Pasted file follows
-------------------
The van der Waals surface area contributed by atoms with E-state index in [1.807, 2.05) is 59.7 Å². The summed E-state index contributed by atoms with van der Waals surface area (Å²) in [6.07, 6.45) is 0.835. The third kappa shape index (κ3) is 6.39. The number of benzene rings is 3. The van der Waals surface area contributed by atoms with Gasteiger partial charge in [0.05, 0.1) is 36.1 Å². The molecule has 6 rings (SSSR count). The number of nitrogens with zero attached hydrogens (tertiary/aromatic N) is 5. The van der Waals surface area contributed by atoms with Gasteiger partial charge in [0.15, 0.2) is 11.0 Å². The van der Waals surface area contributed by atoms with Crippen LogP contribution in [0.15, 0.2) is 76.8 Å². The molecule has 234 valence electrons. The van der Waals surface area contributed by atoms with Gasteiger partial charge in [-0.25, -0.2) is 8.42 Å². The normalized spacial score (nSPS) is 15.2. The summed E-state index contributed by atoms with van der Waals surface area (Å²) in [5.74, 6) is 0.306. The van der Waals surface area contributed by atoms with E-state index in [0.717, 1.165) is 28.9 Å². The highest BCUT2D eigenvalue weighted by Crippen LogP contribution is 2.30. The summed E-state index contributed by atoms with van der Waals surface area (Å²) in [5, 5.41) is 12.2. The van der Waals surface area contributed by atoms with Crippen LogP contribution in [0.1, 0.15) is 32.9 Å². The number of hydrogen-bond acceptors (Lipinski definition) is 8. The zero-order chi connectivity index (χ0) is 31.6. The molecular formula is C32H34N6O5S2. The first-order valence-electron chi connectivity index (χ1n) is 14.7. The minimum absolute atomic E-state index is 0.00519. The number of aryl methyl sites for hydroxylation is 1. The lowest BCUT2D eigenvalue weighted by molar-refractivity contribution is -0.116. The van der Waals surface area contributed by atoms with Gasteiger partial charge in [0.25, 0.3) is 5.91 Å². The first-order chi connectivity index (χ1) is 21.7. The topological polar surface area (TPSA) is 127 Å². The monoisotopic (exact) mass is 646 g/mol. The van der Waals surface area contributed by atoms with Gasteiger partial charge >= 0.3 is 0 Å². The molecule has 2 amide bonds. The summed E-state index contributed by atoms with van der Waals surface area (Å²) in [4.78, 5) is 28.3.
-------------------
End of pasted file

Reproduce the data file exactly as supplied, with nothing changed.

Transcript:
The van der Waals surface area contributed by atoms with E-state index in [1.807, 2.05) is 59.7 Å². The summed E-state index contributed by atoms with van der Waals surface area (Å²) in [6.07, 6.45) is 0.835. The third kappa shape index (κ3) is 6.39. The number of benzene rings is 3. The van der Waals surface area contributed by atoms with Gasteiger partial charge in [0.05, 0.1) is 36.1 Å². The molecule has 6 rings (SSSR count). The number of nitrogens with zero attached hydrogens (tertiary/aromatic N) is 5. The van der Waals surface area contributed by atoms with Gasteiger partial charge in [0.15, 0.2) is 11.0 Å². The van der Waals surface area contributed by atoms with Crippen LogP contribution in [0.15, 0.2) is 76.8 Å². The molecule has 234 valence electrons. The van der Waals surface area contributed by atoms with Gasteiger partial charge in [-0.25, -0.2) is 8.42 Å². The normalized spacial score (nSPS) is 15.2. The summed E-state index contributed by atoms with van der Waals surface area (Å²) in [5.74, 6) is 0.306. The van der Waals surface area contributed by atoms with E-state index in [0.717, 1.165) is 28.9 Å². The highest BCUT2D eigenvalue weighted by Crippen LogP contribution is 2.30. The summed E-state index contributed by atoms with van der Waals surface area (Å²) in [5, 5.41) is 12.2. The van der Waals surface area contributed by atoms with Crippen LogP contribution in [0.1, 0.15) is 32.9 Å². The number of hydrogen-bond acceptors (Lipinski definition) is 8. The zero-order chi connectivity index (χ0) is 31.6. The molecular formula is C32H34N6O5S2. The first-order valence-electron chi connectivity index (χ1n) is 14.7. The minimum absolute atomic E-state index is 0.00519. The number of aryl methyl sites for hydroxylation is 1. The lowest BCUT2D eigenvalue weighted by molar-refractivity contribution is -0.116. The van der Waals surface area contributed by atoms with Gasteiger partial charge in [0.25, 0.3) is 5.91 Å². The first-order chi connectivity index (χ1) is 21.7. The topological polar surface area (TPSA) is 127 Å². The monoisotopic (exact) mass is 646 g/mol. The van der Waals surface area contributed by atoms with Gasteiger partial charge >= 0.3 is 0 Å². The molecule has 2 amide bonds. The summed E-state index contributed by atoms with van der Waals surface area (Å²) in [4.78, 5) is 28.3.